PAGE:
Question about a bike purchase

Hi all,

Looking to get a bit of advice on a new bike. A little background - I’m getting close to 50 and haven’t done much real mountain biking in about 20 years. However, in my teens and early 20s I was a national caliber BMX racer who transitioned into some aggressive mountain biking. Then the lull.

I’m currently considering a couple of things. First, an aggressive hardtail like the Devinci Kobain. The other option is to get an entry level FS (Marshall, Fluid, Trance, etc.). I figure most of my riding will be near Halifax, with the occasional trip to Bonshaw/Brookvale on PEI.

I guess the question is would the Kobain be enough bike for this, or should I bite the bullet and go to FS? Have also considered just getting the Kobain, and if it ends up underbiked for what I end up doing selling it and getting the FS.

Any advice is greatly appreciated.

1 Like

I had a Chromag Rootdown, and still desired full sus. I went with the Fluid and upgraded it over time.

Hardtails are fun and good but full sus opens you up to more challenging areas, and longer rides in my opinion. I have bad hips and I can ride 2x as long comfortably on my full sus and not feel beat up after.


Thanks! Part of my concern as well is wear and tear on my body. Not getting any younger…


Full suspension. Your back with thank you.


You want to have fun and feel good to ride most days full sus is the way to go.

I love my fluid now that it’s upgraded but the marshal seems a solid bike as well. I rode the trance a bit and never fell in love with it, they missed the opportunity to go with a steep Seat tube angle so I always felt like I was riding a chopper. The fluid has dialed geo but Norco has iffy support during the pandemic.


Just my 2¢, but I’d say it depends on what you want to do.

I bought a Growler earlier this year and I can ride anything around here. I like to challenge my skills so I regularly ride the most difficult trails.
HOWEVER I am not chasing KOM’s, I’m not jumping off every rise or doing manuals off drops. I ride at my own pace, I don’t push myself and I ride within my means. Point being is if you just want to get out and have a good time, a Kobain is probably a capable bike. If you want to get back into the aggressive riding you might find it’s not enough.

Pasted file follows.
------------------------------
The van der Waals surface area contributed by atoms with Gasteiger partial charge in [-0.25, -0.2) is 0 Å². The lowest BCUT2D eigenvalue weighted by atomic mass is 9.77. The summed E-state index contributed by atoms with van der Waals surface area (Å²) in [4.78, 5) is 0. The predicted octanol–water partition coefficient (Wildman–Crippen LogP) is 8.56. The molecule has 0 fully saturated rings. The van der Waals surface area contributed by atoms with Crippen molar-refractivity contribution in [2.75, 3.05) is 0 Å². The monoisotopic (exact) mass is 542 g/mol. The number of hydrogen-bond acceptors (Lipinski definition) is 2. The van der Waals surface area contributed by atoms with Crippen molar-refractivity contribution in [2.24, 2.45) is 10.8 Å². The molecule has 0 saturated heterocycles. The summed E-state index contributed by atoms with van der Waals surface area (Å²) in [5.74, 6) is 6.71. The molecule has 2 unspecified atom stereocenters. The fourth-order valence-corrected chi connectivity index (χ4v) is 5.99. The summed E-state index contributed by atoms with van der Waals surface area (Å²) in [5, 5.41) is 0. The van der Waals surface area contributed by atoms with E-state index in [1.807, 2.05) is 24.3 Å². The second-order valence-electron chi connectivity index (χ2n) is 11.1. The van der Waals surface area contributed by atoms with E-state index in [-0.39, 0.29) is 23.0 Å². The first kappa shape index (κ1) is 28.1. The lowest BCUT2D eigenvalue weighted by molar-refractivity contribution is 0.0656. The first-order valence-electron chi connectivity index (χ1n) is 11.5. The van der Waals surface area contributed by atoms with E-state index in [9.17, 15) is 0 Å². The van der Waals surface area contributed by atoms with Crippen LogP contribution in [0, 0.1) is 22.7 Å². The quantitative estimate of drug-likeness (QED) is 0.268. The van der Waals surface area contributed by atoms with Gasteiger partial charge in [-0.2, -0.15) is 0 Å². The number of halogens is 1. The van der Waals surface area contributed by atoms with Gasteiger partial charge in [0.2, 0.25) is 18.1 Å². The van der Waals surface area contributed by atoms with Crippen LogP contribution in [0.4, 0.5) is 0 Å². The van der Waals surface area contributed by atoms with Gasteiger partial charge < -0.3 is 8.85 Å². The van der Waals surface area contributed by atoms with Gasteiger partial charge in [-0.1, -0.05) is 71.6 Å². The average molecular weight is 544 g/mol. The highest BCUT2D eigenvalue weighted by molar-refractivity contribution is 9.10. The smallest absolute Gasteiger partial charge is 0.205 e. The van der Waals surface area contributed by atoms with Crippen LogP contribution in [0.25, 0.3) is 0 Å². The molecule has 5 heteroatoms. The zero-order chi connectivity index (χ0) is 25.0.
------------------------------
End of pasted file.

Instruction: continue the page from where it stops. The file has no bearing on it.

BTW, I’m “North of 40” so I too was concerned about the impact on my body but I felt I wanted to go to a hardtail for the benefits of a lighter bike, better climbing (my biggest weakness) and honestly a lower pricepoint.
My top 3 choices were the Kobain, Growler and Fuse. Ended up with a Growler and I’m very happy with it. The only ‘impact’ on my body initially was numb wrists which I solved by tweaking the cockpit setup and upgrading the grips. Other than that I rarely have any pain other than the usual tightness in my legs.


Another vote for hardtail. I’m mid-40’s and understand the abuse a body takes, but I ride better and enjoy trails more when riding a hardtail versus a full suspension rig. With your background, bike handling skills shouldn’t be an issue and I think you’ll enjoy honing your skills again. Unless you’re doing serious downhill, then a newer HT should be plenty of bike to handle all the trails you’ve mentioned.

1 Like

Good point, a lot has changed in mountain bike technology in the past 20 years.

Slightly off topic but in my opinion but I think we’re going to see the hardtail make a huge comeback in the next few years.

1 Like

I’m north of 30 but south of 40 :wink:
That said…I got back into biking during COVID which started with BMX which is also my background. After bruising ribs and getting a hairline fracture in my radius…decided my body was too old and went full squish with an old school DH bike. Hard tails are fun, but with my riding style a hardtail just wouldn’t do.

Look to the future, what do you want to be riding in 5 years time, and will the bike you buy tomorrow, get you there?

1 Like